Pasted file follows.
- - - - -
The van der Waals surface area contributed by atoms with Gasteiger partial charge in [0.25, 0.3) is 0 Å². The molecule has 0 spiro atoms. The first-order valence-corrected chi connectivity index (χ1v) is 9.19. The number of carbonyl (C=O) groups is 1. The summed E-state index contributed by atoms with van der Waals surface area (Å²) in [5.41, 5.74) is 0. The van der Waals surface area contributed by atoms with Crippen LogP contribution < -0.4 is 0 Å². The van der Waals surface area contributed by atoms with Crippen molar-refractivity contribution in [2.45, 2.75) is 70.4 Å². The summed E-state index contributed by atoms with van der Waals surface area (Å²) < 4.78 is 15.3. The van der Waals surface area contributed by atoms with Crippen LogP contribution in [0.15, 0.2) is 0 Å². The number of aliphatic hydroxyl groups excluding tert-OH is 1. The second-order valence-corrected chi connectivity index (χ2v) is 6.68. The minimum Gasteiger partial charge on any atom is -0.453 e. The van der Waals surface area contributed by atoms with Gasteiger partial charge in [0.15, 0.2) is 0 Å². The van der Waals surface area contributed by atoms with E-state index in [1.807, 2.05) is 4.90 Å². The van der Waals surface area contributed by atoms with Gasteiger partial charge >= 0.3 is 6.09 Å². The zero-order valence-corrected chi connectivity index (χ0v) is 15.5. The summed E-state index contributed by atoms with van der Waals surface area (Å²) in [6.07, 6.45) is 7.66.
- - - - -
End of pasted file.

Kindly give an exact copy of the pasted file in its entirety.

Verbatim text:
The van der Waals surface area contributed by atoms with Gasteiger partial charge in [0.25, 0.3) is 0 Å². The molecule has 0 spiro atoms. The first-order valence-corrected chi connectivity index (χ1v) is 9.19. The number of carbonyl (C=O) groups is 1. The summed E-state index contributed by atoms with van der Waals surface area (Å²) in [5.41, 5.74) is 0. The van der Waals surface area contributed by atoms with Crippen LogP contribution < -0.4 is 0 Å². The van der Waals surface area contributed by atoms with Crippen molar-refractivity contribution in [2.45, 2.75) is 70.4 Å². The summed E-state index contributed by atoms with van der Waals surface area (Å²) < 4.78 is 15.3. The van der Waals surface area contributed by atoms with Crippen LogP contribution in [0.15, 0.2) is 0 Å². The number of aliphatic hydroxyl groups excluding tert-OH is 1. The second-order valence-corrected chi connectivity index (χ2v) is 6.68. The minimum Gasteiger partial charge on any atom is -0.453 e. The van der Waals surface area contributed by atoms with Gasteiger partial charge in [0.15, 0.2) is 0 Å². The van der Waals surface area contributed by atoms with E-state index in [1.807, 2.05) is 4.90 Å². The van der Waals surface area contributed by atoms with Gasteiger partial charge >= 0.3 is 6.09 Å². The zero-order valence-corrected chi connectivity index (χ0v) is 15.5. The summed E-state index contributed by atoms with van der Waals surface area (Å²) in [6.07, 6.45) is 7.66.